Property Flash


Rebosis Property Fund, the JSE-listed real estate investment trust (Reit) which was listed by its founder Sisa Ngebulana in 2011, continues to battle to attract institutional investors and to realign its property portfolio.

The group which is now led by CEO Otis Tshabalala is sitting with a measly market capitalisation of R100m with investors having exited the fund over the past few years. Tshabalala announced some months ago that Rebosis was in talks to sell its office portfolio for R3bn so that it could become a landlord which only owned retail assets. He spoke of these talks leading to a pending deal, for months.

Rebosis owns Baywest Shopping Centre in Port Elizabeth, Forest Hill in Centurion and Hemingways in East London. Ngebulana had wanted Rebosis to be a retail landlord in the vein of Hyprop Investments, owning high quality malls.

But the anticipated office sale is off for now until Rebosis finds another buyer. It announced this week that conditions precedent required the purchaser, Ulricraft “to obtain finance before it would be put to shareholders for approval by way of a circular”.

The latest deadline to fulfil this was on June 22 2022 after having been extended to allow the purchaser additional time.

“We believe the termination of these discussions is in the best interest of our shareholders. The management and board of Rebosis have been working on various short- and medium-term turn-around strategies for the group, in parallel with the disposal transaction,” said Kameel Keshav, non-executive chairman of Rebosis.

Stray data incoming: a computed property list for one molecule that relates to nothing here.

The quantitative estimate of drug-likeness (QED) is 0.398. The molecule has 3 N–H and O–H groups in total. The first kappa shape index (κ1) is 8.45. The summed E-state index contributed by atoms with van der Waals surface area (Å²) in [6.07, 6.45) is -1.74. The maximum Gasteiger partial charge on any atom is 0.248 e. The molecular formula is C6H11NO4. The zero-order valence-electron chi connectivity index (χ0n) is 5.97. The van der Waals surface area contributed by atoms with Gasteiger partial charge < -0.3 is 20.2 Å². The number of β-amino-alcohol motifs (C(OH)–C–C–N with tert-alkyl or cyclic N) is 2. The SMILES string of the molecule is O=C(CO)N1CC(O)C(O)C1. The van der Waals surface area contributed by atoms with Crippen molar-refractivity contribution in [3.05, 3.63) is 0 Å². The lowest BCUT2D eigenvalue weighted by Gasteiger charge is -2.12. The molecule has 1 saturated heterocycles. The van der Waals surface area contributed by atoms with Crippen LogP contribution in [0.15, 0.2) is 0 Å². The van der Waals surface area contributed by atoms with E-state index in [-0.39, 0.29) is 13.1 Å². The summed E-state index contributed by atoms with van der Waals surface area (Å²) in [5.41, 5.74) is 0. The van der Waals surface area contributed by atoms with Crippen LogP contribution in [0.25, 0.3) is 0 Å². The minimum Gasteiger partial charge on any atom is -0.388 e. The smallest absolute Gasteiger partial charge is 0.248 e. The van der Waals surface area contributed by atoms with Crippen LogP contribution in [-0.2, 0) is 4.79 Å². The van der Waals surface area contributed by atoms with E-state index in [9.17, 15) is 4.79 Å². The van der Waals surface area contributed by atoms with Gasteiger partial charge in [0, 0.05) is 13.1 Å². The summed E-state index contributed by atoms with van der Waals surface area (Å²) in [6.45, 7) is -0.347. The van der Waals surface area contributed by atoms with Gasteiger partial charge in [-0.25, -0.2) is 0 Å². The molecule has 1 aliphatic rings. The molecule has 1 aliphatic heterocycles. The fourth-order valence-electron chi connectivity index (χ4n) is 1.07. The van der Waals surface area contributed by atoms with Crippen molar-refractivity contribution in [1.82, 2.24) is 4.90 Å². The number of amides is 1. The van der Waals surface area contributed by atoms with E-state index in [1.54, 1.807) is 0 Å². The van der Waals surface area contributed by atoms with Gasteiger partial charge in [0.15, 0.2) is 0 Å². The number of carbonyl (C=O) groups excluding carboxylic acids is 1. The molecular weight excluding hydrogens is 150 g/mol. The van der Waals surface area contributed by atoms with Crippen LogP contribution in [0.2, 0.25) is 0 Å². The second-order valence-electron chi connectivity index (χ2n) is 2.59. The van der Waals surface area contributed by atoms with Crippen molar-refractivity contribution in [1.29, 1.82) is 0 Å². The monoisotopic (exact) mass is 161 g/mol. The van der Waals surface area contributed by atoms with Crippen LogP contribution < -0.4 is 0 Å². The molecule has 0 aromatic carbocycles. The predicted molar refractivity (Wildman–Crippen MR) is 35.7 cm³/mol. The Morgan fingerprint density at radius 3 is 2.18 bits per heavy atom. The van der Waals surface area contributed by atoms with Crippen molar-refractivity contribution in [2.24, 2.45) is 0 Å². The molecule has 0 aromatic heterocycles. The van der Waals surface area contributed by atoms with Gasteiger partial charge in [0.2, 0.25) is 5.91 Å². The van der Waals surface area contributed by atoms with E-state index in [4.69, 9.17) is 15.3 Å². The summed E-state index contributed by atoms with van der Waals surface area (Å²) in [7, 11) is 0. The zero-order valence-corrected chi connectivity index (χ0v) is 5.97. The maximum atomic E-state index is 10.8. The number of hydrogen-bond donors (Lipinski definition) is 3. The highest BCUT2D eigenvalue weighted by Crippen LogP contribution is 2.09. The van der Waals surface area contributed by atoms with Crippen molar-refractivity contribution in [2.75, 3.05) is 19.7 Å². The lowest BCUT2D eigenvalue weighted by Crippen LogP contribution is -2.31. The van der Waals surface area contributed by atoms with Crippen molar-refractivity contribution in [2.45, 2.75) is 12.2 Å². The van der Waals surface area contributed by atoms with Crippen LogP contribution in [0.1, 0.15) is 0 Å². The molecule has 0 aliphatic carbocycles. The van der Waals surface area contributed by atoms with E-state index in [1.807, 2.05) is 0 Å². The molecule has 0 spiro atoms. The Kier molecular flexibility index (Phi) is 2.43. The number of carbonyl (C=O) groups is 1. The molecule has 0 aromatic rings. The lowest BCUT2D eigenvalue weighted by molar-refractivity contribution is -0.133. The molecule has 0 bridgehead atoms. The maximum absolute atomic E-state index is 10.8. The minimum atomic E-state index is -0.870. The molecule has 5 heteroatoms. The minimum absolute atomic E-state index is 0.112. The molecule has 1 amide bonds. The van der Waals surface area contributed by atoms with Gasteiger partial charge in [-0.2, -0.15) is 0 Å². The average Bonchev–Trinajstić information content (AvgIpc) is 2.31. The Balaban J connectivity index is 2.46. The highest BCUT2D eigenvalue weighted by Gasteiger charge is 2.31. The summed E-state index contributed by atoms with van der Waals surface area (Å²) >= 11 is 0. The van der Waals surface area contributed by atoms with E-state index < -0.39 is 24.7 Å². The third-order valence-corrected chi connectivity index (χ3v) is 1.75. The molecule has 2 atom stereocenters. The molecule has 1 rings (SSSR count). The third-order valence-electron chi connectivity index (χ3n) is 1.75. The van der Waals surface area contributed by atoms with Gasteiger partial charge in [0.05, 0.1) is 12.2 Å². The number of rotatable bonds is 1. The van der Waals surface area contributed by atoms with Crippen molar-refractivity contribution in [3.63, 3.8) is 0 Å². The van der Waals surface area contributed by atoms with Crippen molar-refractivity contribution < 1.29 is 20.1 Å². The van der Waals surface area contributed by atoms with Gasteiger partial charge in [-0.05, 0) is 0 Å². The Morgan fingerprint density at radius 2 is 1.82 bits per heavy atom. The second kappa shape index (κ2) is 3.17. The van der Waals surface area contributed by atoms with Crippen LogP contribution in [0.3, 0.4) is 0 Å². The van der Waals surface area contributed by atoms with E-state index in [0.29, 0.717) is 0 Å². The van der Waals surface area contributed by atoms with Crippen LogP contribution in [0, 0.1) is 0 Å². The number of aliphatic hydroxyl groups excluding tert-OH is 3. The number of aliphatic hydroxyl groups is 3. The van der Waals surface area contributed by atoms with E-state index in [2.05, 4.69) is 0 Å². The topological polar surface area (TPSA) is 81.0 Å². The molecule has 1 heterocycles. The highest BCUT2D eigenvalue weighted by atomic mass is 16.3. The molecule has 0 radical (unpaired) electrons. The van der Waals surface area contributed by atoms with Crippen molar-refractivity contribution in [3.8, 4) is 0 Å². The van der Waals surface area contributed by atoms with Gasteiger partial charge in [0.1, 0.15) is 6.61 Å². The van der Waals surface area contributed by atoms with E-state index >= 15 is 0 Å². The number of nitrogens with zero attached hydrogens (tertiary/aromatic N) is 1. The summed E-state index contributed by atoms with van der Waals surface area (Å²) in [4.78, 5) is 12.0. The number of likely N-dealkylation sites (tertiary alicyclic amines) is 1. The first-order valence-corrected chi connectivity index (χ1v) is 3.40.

Rebosis’ board and management were considering options and would communicate a definitive structure and strategy on or about July 31 this year, according to Keshav.

Rebosis originally announced on October 21 2021 that it had entered into negotiations with Ulricraft for the “disposal of the majority of its commercial office properties for an aggregate cash consideration of R6.32bn”. But on March 25 2022, this amount was revised to R3.4bn for a reduced portion of the office portfolio, at a yield of 9.4%.

It appears that some of the offices were not up to a standard that Ulricraft expected or there may have been challenges such as a lack of occupancy certificates. Ulricraft may have struggled to find any funding at all.

Tshabalala said on Monday July 4 that Rebosis had to focus on balance sheet management.

“Our immediate priority is to reduce the group’s debt to below covenant levels, that will allow us to negotiate longer debt terms with our funders. This will move a considerable portion of debt from current liabilities to long-term liabilities and provide headroom on the balance sheet,” he said.

“As part of our strategy we have considered several viable options, including disposals. No asset across our portfolio is sacrosanct, however only offers at market related value will be considered”, said Tshabalala.

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